What should concern delegates?
Resolution 5-08 seeks to affirm in-person communion by condemning the emergency practice of “online” communion. It suggests in Whereas 10 (lines 19-21) that “no theological justification for the novel practice of online or virtual Communion” exists.
That’s simply not true. Some have produced their justification (Communion in Homes During Times of Crisis: Scriptural and Confessional Principles, Communion and Covid-19, et al.). We just haven’t had the conversation about it….yet.
While no one in the LCMS is practicing “distance” communion since the end of the pandemic, this issue is being kept alive by resolutions such as this. Without theological discussion, some have condemned others of a differing opinion. Is the issue that no one may receive the Lord’s Supper outside of the Sunday morning congregational worship service? Is the issue that the pastor must be physically present for God’s Word to do its work in the Sacrament? Should pastors no longer provide shut-in communion, or commune individuals in hospitals? Is the Lord’s Supper valid if it comes from the hand of someone other than the man called to serve as pastor of the congregations?
And what does all this mean for LCMS Christians receiving the Lord’s Supper “in person” at a National Convention, but where there is a “sponsoring” congregation that has no real pastoral responsibility or relationship with the delegates — let alone a call or spiritual accountability — that would allow him to serve the Lord’s Supper to 2,000 people at a National Convention?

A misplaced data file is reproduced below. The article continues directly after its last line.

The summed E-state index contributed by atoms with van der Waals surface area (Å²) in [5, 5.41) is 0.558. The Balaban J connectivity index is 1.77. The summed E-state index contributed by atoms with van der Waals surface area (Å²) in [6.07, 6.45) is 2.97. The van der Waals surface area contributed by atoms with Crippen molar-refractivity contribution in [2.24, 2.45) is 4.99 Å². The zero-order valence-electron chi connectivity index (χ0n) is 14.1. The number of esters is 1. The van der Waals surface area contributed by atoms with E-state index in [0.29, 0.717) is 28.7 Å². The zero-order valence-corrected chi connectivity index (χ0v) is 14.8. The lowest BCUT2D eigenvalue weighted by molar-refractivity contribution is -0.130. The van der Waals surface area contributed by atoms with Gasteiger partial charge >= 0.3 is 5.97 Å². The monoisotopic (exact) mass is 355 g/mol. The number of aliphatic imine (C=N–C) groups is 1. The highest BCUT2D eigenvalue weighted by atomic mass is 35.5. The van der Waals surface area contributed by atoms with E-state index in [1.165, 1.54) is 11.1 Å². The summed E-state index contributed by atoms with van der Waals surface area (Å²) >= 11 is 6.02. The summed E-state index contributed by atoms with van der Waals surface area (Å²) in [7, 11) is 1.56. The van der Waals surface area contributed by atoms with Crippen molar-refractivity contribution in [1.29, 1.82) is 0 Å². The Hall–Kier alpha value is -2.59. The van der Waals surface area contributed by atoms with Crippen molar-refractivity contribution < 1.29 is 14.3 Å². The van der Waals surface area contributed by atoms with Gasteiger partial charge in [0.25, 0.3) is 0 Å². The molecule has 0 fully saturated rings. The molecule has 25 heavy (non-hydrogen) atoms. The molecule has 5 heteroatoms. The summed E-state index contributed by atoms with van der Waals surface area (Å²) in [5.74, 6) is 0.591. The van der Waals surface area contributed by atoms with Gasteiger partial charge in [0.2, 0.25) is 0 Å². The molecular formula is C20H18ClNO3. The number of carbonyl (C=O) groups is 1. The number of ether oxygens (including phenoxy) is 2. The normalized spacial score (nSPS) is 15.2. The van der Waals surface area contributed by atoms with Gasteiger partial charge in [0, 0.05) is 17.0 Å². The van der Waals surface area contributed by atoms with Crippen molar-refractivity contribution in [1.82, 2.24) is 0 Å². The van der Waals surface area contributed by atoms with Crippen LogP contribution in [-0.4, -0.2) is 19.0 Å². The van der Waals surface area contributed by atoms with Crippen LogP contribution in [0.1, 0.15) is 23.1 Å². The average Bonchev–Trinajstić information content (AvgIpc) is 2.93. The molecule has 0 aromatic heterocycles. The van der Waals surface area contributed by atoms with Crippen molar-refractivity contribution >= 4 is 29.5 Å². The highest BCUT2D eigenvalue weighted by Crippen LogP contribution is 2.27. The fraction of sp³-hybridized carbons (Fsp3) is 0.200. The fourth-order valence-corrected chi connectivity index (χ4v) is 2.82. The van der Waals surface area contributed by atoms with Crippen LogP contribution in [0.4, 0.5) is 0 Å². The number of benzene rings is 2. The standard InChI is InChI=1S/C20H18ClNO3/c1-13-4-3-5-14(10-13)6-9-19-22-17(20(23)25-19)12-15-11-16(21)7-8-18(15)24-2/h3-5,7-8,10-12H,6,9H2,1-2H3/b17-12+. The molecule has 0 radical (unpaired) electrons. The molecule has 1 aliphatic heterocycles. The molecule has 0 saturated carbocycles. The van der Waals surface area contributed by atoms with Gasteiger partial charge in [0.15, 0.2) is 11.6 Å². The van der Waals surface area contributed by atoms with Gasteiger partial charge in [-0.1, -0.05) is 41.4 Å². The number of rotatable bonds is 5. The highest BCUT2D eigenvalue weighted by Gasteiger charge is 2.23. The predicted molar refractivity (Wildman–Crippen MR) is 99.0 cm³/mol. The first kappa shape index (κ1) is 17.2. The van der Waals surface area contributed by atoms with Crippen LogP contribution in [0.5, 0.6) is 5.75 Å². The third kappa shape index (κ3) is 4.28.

Other issues: context is important. The seventh Whereas (lines 9-12) discusses the Formula of Concord Solid Declaration VII out of its context of a Corpus Christi procession.
Appropriately, the ninth Whereas (lines 15-18) suggests all the texts cited above “require serious study by the church.” That’s good.
However, in Whereas Eleven (lines 22-25), the resolution recognizes “the need for collegial debate, collaborative decision-making, and consensus building” without also recognizing we haven’t had the conversation yet.
The second and third Resolves (lines 34-40) propose that we already have a determined doctrine regarding “online communion” in the LCMS — without fraternal conversation or Synod resolution. We have a process for determining our Confessional positions (See Bylaw 1.6). That process hasn’t happened.
In contrast, Resolution 5-13 calls for such conversation, establishes a reason and a process for doing such, and calls for a time of talk, learning, and theological reflection on all the issues surrounding the use of technology in worship and congregational life.
In both of these instances, conversations should come first before we jump to a decision as a convention. To do otherwise would affirm a controversial position that requires discussion before we even discuss it.
What can be done about it?
First, move to consider 5-13 before we consider 5-08. If we do that, we may come to a decision about the issues some have with online worship and surrounding issues before we even recognize there are valid “divergent and diverse positions” among us.
We need a conversation before a condemnation — in the spirit of Acts 15 and the Preamble of our own Synod’s Constitution.
Read Overture 5-20 from the Texas District on Workbook Pages 299-300. Overture 5-20 proposes a process by which we can begin to come to a godly conclusion — just as they did in Acts 15. It didn’t stop the “Circumcision Group” from opposing it, but over time, the decision “after much debate” was accepted by the Church.
Move to table Resolutions 5-08 and 5-13 until after we all have considered the process outline in Overture 5-20 as a model for how to come to an agreement on controverted issues.